Gilliam contacted a police detective to try and negotiate a plea agreement. About half of their one-hour communication was devoted to the possibility of a plea agreement. The trial court suppressed statements Gilliam made during his attempt to reach a plea agreement, including statements about his criminal history, but admitted other statements he made in which he admitted participating in the crimes charged. We upheld the trial court: “It is apparent from our review of the record that the trial court determined Gilliam's statements regarding his participation in the crimes charged were not made ‘in connection with’ his attempt to negotiate a plea and, thus, were admissible and relevant to the crimes charged.” 650 N.E.2d at 49.
Even if Gilliam's admissions had been “in connection with” his attempt to negotiate a plea, we determined they would not be privileged because the statements were made to a police officer who had no authority to enter into a binding plea agreement. We noted the plea bargaining process does not start until persons having the authority to make a binding agreement have agreed to negotiate, so for a statement to be privileged it must be made to someone with authority to enter into a binding plea agreement. Id. Gilliam's statement was merely a “unilateral offer of evidence to induce the State to negotiate” and thus was not privileged. Id.
Notwithstanding that dictum in Gilliam, we have not limited the privilege to statements made to persons with direct authority to enter into a binding plea agreement. In Stephens v. State, 588 N.E.2d 564, 566 (Ind.Ct.App.1992), trans. denied, we held a statement made to the author of a pre-sentence investigation report was privileged even though the person to which it was made had no authority to enter into a plea agreement. The parties entered into a plea agreement and submitted it for approval. The trial court ordered a pre-sentence report. Stephens met with the author of the pre-sentence report, and the report recounted an admission by Stephens that he possessed and sold the subject cocaine. The trial court rejected the plea agreement. Stephens testified at his trial, and on cross-examination the State introduced the incriminating pre-sentence report statement to impeach him.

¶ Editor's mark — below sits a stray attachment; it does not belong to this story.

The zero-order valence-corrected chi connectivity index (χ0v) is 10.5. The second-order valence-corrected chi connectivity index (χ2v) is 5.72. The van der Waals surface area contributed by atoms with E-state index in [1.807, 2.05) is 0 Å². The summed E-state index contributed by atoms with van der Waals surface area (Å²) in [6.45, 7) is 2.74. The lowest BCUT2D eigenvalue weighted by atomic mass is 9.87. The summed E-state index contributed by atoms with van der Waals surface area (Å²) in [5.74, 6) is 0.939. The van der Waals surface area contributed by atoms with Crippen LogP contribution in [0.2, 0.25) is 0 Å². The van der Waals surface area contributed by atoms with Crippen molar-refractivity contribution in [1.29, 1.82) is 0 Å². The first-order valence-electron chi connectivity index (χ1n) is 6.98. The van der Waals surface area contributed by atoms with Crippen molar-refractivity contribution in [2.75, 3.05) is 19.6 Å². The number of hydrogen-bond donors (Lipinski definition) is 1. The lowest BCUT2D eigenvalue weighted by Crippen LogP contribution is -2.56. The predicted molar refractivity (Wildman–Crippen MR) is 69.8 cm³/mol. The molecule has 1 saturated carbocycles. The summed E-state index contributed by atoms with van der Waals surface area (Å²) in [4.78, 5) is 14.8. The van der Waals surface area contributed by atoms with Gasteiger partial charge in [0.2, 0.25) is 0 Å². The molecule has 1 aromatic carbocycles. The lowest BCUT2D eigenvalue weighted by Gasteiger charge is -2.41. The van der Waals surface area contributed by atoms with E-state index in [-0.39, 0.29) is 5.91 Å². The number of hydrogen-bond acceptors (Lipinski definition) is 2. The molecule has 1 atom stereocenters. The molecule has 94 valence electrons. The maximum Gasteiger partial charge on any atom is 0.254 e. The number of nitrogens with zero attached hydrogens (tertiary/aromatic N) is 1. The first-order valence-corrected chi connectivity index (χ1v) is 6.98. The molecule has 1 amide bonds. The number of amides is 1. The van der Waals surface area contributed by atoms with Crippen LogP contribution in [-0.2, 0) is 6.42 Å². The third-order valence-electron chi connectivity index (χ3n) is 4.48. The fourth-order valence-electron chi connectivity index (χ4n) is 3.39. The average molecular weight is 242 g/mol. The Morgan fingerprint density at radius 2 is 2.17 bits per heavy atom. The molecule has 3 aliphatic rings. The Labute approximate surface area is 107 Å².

We noted the rationale for the privileged status of such communications is the belief plea agreements should be encouraged as an essential component of the criminal justice system. Id. at 565-66.
The policy favoring plea agreements convinces us that the legislature intends to include within the category of plea agreement communication any communication necessary to effectuate the plea agreement. Statements made during the course of a pre-sentence report interview fall within this penumbra. A pre-sentence report is required prior to the court accepting or rejecting a plea agreement whenever the plea agreement indicates “that the prosecuting attorney anticipates that the defendant intends to enter a plea of guilty to a felony charge.” IC 35-35-3-3(a) (1991 Supp.). In addition, IC 35-38-1-9(b)(1) (1991 Supp.) requires a pre-sentence investigator to gather information concerning the “circumstances attending the commission of the offense.” The subject statement is such a statement. Accordingly, it was error for the trial court to allow the State to question Stephens about his self-incriminating statement.
Id. at 566.
Gonzalez's letter to the School was akin to Stephens' statement to the pre-sentence investigator, as it included “information concerning the ‘circumstances attending the commission of the offense,’ ” id., and it undoubtedly had “as its ultimate purpose the reduction of punishment or other favorable treatment from the State to the defendant.” Gilliam, 650 N.E.2d at 49. Gonzalez's February 14 sentencing date was reset because the School expressed concerns about the plea agreement, and the trial judge wanted to give the School time to decide whether to object to the plea. Four days later, Gonzalez drafted the letter to the school board, asking it to support his plea agreement. The letter was made available to the probation department and made part of the pre-sentence report. The letter was part of the plea negotiating process and should not have been admitted.